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Fugitive found in California 37 years after escape

In this phoprovided by Michigan Department Corrections is Judy Lynn Hayman who authorities say escaped from Michigan prisnearly 37 years

In this photo provided by the Michigan Department of Corrections is Judy Lynn Hayman who authorities say escaped from a Michigan prison nearly 37 years ago while serving time for attempted larceny. Hayman, now 60, has been found living under an alias in San Diego where she is now in jail awaiting extradition to Michigan, police said Tuesday, Feb. 5, 2014. (AP Photo/Michigan Department of Corrections)

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SAN DIEGO (AP) — A woman who escaped from a Michigan prison nearly 37 years ago while serving time for attempted larceny was found living under an alias in San Diego, police said Tuesday.

Acting on a tip from the Michigan Department of Corrections, San Diego police went to an apartment on Monday in the Hillcrest neighborhood, where a woman matching the description of fugitive Judy Lynn Hayman answered the door.

She identified herself as Jamie Lewis and produced government documents with the name, San Diego police Lt. Kevin Mayer said. Officers, however, remained suspicious because of inconsistencies in her story and her resemblance to an old Michigan mug shot they were holding.

“Her eyes gave her away,” Mayer said. “The eyes in the picture matched the eyes of this woman.”

The officers took her to a police station, where she eventually acknowledged being Hayman, Mayer said.

Hayman, 60, was being held in a San Diego County jail awaiting extradition to Michigan, where she escaped from the Ypsilanti prison in 1977 while serving time for attempted larceny, Mayer said. He did not know if she had retained an attorney and no court date had been set.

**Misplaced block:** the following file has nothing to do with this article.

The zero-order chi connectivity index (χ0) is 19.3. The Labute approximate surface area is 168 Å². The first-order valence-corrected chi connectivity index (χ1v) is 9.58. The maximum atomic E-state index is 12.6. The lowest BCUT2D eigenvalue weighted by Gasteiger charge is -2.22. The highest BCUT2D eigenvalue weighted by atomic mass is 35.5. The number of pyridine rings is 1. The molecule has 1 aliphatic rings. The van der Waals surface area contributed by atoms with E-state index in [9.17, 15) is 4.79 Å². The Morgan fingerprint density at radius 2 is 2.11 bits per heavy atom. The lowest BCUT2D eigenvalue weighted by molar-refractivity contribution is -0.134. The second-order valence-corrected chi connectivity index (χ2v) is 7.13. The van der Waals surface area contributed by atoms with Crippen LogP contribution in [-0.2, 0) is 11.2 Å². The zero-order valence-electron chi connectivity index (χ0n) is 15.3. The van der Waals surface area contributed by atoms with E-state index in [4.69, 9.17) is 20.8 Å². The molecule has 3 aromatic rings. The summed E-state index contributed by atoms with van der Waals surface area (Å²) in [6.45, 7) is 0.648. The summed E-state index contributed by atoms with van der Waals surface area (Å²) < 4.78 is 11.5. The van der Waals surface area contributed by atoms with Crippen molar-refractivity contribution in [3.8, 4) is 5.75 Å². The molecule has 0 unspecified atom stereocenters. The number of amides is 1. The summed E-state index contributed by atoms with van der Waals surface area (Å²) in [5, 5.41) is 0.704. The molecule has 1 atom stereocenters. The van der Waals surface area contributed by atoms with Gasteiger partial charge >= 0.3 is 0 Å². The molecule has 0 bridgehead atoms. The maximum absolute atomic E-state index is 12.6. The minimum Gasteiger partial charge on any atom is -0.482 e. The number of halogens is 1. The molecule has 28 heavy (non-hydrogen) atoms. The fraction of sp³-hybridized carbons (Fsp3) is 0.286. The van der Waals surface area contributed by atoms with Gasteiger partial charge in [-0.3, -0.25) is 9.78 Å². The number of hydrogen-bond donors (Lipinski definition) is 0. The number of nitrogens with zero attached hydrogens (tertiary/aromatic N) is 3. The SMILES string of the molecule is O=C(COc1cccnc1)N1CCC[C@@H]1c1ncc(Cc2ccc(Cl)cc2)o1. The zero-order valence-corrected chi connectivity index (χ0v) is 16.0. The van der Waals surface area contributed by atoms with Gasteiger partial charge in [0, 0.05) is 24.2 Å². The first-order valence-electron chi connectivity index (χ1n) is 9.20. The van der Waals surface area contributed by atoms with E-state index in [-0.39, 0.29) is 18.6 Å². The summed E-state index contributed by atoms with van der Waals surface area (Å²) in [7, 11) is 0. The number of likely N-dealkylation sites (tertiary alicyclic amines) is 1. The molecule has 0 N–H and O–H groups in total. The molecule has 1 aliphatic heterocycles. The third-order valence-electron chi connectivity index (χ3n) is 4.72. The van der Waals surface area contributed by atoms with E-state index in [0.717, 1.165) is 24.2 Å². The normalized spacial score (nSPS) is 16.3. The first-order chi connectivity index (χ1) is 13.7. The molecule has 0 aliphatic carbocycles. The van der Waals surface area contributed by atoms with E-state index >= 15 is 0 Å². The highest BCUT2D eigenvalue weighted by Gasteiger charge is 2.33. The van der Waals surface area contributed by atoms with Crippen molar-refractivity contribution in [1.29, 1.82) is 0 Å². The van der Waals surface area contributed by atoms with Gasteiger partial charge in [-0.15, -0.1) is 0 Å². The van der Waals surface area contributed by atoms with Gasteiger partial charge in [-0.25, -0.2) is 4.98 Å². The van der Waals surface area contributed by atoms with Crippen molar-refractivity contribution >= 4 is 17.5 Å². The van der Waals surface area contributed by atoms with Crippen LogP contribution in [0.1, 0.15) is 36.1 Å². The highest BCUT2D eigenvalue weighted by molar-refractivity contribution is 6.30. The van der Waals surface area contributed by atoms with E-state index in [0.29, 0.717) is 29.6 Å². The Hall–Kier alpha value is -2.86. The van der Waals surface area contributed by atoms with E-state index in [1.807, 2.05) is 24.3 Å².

When she escaped, Hayman was about halfway through a minimum sentence of 1 1/2 years for attempting to steal clothes from a Detroit-area store.

Corrections Department spokesman Russ Marlan said Tuesday she must be returned to prison to finish the sentence, which has a maximum term of two years. The state parole board typically determines whether an inmate can be released after serving the minimum.

“We can’t just write it off,” he said. “We don’t have the ability to say it’s been a long time, you’re free to go,” he said.

Authorities in Washtenaw County, Mich., where the prison is located, would decide whether additional charges related to the escape are filed, Marlan said.

It was not immediately clear how long the woman had been living in San Diego. Her 32-year-old son was visiting when police arrived, and officers said he appeared stunned by their questions.

“This seemed very much a surprise to him,” Mayer said.

He did not have the son’s name, and public listings for the residence under the name Jamie Lewis did not include a phone number.

Neighbors said Hayman had lived in the complex for several years and mostly kept to herself.

Neighbor Maria Lopez, 60, told the U-T San Diego newspaper that Hayman did not appear to work. She said people came by the house to do her laundry, and she had frequent visits from her son.

Mayer said he was impressed by the investigators’ ability to “put some dots together” and provide San Diego officers with the right address after nearly four decades.

“I commend them for their tenacity,” he said. “This is a very old case.”

The case is similar to that of Marie Walsh, who also escaped from a Michigan prison when she was known as Susan LeFevre.

Walsh had served 14 months of a 10-year prison sentence for a heroin deal when she fled in 1976. She was found living under an alias in San Diego, in 2008.

Walsh spent 13 more months in prison then returned to San Diego where she resumed her life with her husband of more than 20 years and wrote a book called “A Tale of Two Lives” about her ordeal.



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